Workplace Automation and Workflows

Let’s start by defining some of the terms used in the automation process:

  • Automation: 1) The technique of making an apparatus, process, or system operate automatically by using mechanical or electronic devices that take the place of human labor; 2) a technology, method or system of operating or controlling a process by highly automatic means, as by electronic devices; 3) decreasing human intervention to a minimum; 4) a mechanical device that functions automatically without continuous input from an operator.
  • Workflow: A defined process involving a series of tasks that must be done by a specific individual(s) in a specific sequence in order to obtain pre-defined results.

Workplace automation in the past was typically associated with manufacturing. One of the first introductions of workplace automation was done on the assembly line at the Ford Motor Company in 1913 to improve the work process and reduce costs. With this innovation Ford achieved a dramatic reduction in the time to produce a car from 12 hours to 1.5 hours! In addition, the number of cars produced was increased with the same number of workers and the workers were happy because they no longer had to perform repetitive, boring tasks. So it was a win for the company and the workers.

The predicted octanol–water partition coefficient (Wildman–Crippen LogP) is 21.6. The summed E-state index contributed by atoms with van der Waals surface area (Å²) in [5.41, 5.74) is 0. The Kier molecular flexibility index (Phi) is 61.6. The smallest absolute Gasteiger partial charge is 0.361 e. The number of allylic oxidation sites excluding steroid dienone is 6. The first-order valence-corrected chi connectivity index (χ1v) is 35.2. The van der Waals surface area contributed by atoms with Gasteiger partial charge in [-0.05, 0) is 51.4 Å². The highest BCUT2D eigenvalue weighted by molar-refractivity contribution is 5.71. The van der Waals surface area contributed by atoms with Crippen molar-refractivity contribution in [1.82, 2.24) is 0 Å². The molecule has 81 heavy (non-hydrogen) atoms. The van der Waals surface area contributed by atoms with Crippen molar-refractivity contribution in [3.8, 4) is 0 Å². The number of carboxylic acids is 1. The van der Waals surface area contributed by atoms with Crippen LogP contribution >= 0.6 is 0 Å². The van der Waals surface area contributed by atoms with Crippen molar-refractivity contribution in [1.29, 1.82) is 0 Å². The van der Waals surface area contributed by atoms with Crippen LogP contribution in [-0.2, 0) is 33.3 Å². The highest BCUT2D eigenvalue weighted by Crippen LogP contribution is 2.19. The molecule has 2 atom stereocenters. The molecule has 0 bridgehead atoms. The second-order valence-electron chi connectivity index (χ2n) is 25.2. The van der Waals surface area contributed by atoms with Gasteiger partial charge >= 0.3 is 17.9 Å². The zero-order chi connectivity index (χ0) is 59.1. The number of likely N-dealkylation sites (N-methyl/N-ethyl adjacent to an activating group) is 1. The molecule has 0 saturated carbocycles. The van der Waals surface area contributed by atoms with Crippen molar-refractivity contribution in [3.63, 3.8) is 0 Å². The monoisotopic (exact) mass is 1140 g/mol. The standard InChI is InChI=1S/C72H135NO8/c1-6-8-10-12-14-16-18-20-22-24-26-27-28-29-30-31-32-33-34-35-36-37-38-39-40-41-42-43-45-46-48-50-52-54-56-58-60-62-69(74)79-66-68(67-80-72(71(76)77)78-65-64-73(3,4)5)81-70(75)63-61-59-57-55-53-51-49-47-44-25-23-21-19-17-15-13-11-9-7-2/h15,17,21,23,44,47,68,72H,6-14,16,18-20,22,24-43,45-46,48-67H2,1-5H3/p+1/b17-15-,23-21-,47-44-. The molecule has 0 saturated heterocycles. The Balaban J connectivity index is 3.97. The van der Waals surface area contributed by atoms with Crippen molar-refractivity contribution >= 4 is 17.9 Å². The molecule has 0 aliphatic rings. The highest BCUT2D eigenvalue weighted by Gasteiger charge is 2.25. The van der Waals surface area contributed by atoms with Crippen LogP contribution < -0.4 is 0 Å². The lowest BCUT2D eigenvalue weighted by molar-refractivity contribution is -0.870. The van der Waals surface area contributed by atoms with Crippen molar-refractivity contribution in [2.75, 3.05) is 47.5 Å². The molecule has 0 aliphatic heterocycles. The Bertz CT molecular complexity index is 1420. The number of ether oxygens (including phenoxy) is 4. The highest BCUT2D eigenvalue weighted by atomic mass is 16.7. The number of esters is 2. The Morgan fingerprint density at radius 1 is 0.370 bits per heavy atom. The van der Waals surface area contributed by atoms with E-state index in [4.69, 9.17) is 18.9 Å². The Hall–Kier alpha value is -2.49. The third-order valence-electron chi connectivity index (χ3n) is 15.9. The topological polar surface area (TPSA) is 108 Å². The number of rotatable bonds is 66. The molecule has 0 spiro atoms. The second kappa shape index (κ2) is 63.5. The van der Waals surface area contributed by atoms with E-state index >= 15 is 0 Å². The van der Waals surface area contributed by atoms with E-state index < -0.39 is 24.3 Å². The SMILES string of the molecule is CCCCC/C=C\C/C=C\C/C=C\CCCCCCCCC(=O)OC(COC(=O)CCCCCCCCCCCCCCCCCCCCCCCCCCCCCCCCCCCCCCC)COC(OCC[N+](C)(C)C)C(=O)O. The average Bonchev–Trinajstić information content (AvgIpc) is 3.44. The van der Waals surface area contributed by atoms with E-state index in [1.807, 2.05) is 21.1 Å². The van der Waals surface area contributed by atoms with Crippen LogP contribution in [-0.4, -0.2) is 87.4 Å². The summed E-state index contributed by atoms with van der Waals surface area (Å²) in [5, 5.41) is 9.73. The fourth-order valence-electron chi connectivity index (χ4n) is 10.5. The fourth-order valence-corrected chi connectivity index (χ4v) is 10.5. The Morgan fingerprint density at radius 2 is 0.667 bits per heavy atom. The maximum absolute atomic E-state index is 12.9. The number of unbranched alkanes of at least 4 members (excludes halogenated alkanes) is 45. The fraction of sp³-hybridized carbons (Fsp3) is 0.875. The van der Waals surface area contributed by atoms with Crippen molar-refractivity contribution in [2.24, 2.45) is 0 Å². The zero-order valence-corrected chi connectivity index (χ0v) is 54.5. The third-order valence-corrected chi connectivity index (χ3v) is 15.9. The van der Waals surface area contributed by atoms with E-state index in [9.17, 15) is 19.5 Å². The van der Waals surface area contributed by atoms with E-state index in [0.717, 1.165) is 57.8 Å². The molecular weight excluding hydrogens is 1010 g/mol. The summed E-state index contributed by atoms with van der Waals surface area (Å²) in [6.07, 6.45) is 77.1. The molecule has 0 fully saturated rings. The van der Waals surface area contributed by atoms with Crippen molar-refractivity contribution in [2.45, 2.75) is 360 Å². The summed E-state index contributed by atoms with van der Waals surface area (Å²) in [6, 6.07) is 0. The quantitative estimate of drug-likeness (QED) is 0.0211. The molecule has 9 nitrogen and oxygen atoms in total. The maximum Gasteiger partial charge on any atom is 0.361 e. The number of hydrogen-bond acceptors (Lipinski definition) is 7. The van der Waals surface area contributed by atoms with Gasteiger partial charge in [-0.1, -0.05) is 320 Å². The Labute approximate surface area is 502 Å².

Other workplace automation involved the use of robots that took the place of humans. This created a negative perception of workplace automation. This was a concern when automation and robotics were first introduced in the pharmacy. Some feared robots would replace the pharmacists, however they found automation allowed the them to eliminate counting medications that required little cognitive value and let them focus on more clinically relevant work that was more productive and rewarding.

Today’s workplace automation is not focused on replacing humans, but rather empowering humans by complementing or augmenting their abilities, in order to allow them to reduce repetitive tasks with little cognitive value and spend more time on meaningful, relevant, higher level, decision-making functions.